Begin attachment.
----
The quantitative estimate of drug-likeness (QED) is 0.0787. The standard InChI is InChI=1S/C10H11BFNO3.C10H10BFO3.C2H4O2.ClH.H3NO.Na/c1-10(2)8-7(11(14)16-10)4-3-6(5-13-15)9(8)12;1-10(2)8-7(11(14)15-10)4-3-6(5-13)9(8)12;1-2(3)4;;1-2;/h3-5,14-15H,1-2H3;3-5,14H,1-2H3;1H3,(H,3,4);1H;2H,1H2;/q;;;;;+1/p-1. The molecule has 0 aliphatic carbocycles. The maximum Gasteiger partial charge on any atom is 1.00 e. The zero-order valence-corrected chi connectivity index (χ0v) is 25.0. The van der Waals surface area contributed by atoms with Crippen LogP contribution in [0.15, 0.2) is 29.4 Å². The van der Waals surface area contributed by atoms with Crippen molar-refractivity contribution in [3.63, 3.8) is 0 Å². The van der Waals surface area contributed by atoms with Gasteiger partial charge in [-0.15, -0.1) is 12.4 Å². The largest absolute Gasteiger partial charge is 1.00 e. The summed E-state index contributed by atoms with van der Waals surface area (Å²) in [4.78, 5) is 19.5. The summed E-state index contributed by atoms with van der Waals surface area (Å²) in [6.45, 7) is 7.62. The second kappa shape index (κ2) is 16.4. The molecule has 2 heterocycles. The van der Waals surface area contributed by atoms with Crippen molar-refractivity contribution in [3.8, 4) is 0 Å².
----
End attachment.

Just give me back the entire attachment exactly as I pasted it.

The quantitative estimate of drug-likeness (QED) is 0.0787. The standard InChI is InChI=1S/C10H11BFNO3.C10H10BFO3.C2H4O2.ClH.H3NO.Na/c1-10(2)8-7(11(14)16-10)4-3-6(5-13-15)9(8)12;1-10(2)8-7(11(14)15-10)4-3-6(5-13)9(8)12;1-2(3)4;;1-2;/h3-5,14-15H,1-2H3;3-5,14H,1-2H3;1H3,(H,3,4);1H;2H,1H2;/q;;;;;+1/p-1. The molecule has 0 aliphatic carbocycles. The maximum Gasteiger partial charge on any atom is 1.00 e. The zero-order valence-corrected chi connectivity index (χ0v) is 25.0. The van der Waals surface area contributed by atoms with Crippen LogP contribution in [0.15, 0.2) is 29.4 Å². The van der Waals surface area contributed by atoms with Crippen molar-refractivity contribution in [3.63, 3.8) is 0 Å². The van der Waals surface area contributed by atoms with Gasteiger partial charge in [-0.15, -0.1) is 12.4 Å². The largest absolute Gasteiger partial charge is 1.00 e. The summed E-state index contributed by atoms with van der Waals surface area (Å²) in [4.78, 5) is 19.5. The summed E-state index contributed by atoms with van der Waals surface area (Å²) in [6.45, 7) is 7.62. The second kappa shape index (κ2) is 16.4. The molecule has 2 heterocycles. The van der Waals surface area contributed by atoms with Crippen molar-refractivity contribution in [3.8, 4) is 0 Å².